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Eyes-On: The Xbox 360's Instant 1080p Streaming

Exactly how instant is "instant," anyway?


 New look, same marketplace.
 New look, same marketplace.
Once you get past Facebook and Twitter, one of the big additions that comes with the latest Xbox 360 dashboard update is the Zune Marketplace and the new "instant-on" 1080p video streaming. On the former point, it's only worth noting that "Video Marketplace" now equals "Zune Marketplace." The old video-buyin' interface has simply been rebranded and skinned with Zune signage, with a few new sorting options mixed in. So in terms of both technology and appearance, this is really more of an upgrade to the existing service than a whole new platform.

Anyway, this instant 1080p business. It works quite well from my initial tests, though the name is misleading, because it doesn't instantly start in 1080p. Instead, it begins playing almost immediately in a much lower-quality mode, then buffers itself up to full quality as fast as your connection will allow. The video timeline has a handy connection meter showing what quality level you've buffered up to that sits in the upper right, as seen below. It's divided into three bars and then an "HD" indicator; as far as I can tell, once the HD icon lights up, you've hit full quality. That took around 10 seconds even over the 360 Wi-Fi adapter to our shared Internet connection in the office, so in most cases you're probably going to hit 1080p before you get through all the studio logos at the front of a movie.

Microsoft provided us with a 24-hour rental of Harry Potter and the Chamber of Secrets to test this feature out, and here's how the movie looked immediately after hitting Play from the Zune Marketplace. (Full-size version here. Right-click and Save as, if your browser doesn't display the full pic.) As you can see, the image is pretty rough, with a lot of visible compression artifacts at the outset.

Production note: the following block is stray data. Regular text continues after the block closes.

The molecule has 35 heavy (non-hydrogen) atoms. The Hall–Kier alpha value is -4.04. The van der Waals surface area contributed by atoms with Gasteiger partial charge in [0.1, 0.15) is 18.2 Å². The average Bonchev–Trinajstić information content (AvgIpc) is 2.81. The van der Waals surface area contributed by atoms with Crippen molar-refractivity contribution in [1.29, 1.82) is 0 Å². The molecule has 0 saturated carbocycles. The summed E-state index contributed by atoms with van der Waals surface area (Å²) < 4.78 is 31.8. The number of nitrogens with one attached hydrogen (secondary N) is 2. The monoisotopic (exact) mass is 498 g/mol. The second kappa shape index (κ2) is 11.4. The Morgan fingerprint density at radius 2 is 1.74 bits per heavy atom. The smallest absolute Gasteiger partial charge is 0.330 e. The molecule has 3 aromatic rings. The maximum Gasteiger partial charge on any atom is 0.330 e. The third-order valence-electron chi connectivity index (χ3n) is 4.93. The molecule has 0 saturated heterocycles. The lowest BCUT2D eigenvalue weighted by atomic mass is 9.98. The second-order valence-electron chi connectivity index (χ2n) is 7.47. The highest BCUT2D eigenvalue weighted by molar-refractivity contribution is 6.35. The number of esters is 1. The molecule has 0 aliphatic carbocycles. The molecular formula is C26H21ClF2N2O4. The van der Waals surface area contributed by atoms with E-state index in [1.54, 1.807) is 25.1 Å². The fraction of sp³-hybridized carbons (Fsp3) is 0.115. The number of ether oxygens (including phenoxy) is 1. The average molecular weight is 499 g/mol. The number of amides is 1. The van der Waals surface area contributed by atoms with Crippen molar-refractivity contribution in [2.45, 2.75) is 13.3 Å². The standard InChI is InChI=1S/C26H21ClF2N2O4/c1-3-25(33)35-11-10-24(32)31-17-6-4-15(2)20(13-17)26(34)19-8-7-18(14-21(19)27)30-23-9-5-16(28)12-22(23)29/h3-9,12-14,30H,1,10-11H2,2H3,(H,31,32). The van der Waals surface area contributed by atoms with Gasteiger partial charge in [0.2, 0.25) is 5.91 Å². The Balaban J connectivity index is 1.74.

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And here's what it looked like a few seconds later, at full quality. (Full-size pic.) At a normal viewing distance, the HD version looked nearly as good as a Blu-ray to my untrained eyes.


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Unfortunately, this instant 1080p hasn't made me like the Harry Potter films any more than I did before.

You can skip between chapters just like on a DVD, which happens more or less instantly, though of course you have to buffer back to HD each time you do it. I wish there were some kind of way to see all the chapters broken out in a list, but what can you do? You can also seek forwards and backwards at up to 32x, which happens instantaneously, even into territory you haven't buffered yet. At the higher speeds, seeking will only display single frames as you go.

So the tech works great, but the pricing of these movies still sticks in my craw. You're looking at between $6 and 8 U.S. for a 24-hour rental of new releases, which is cheaper than going to the theater but seems like highway robbery next to a $20 Netflix account that offers Blu-rays in the mail and unlimited streaming on the same console. Netflix's streaming selection remains pretty limited, though, so I could see this service being cool for impulse-watching the latest flicks. It beats driving to Blockbuster, anyway. Who still does that?
 
Show of hands: who regularly rents or buys movies on their Xbox already? If you don't, will this new upgrade make you start? (If you want to see all the new features of this latest update, including the movie in motion, you could always watch our quick look.) 
 
EDIT: Upon inspection, the rentals I've found in the Marketplace actually range from around $4.50 to $6. I guess that means the Microsoft Points system is doing its job.
Brad Shoemaker on Google+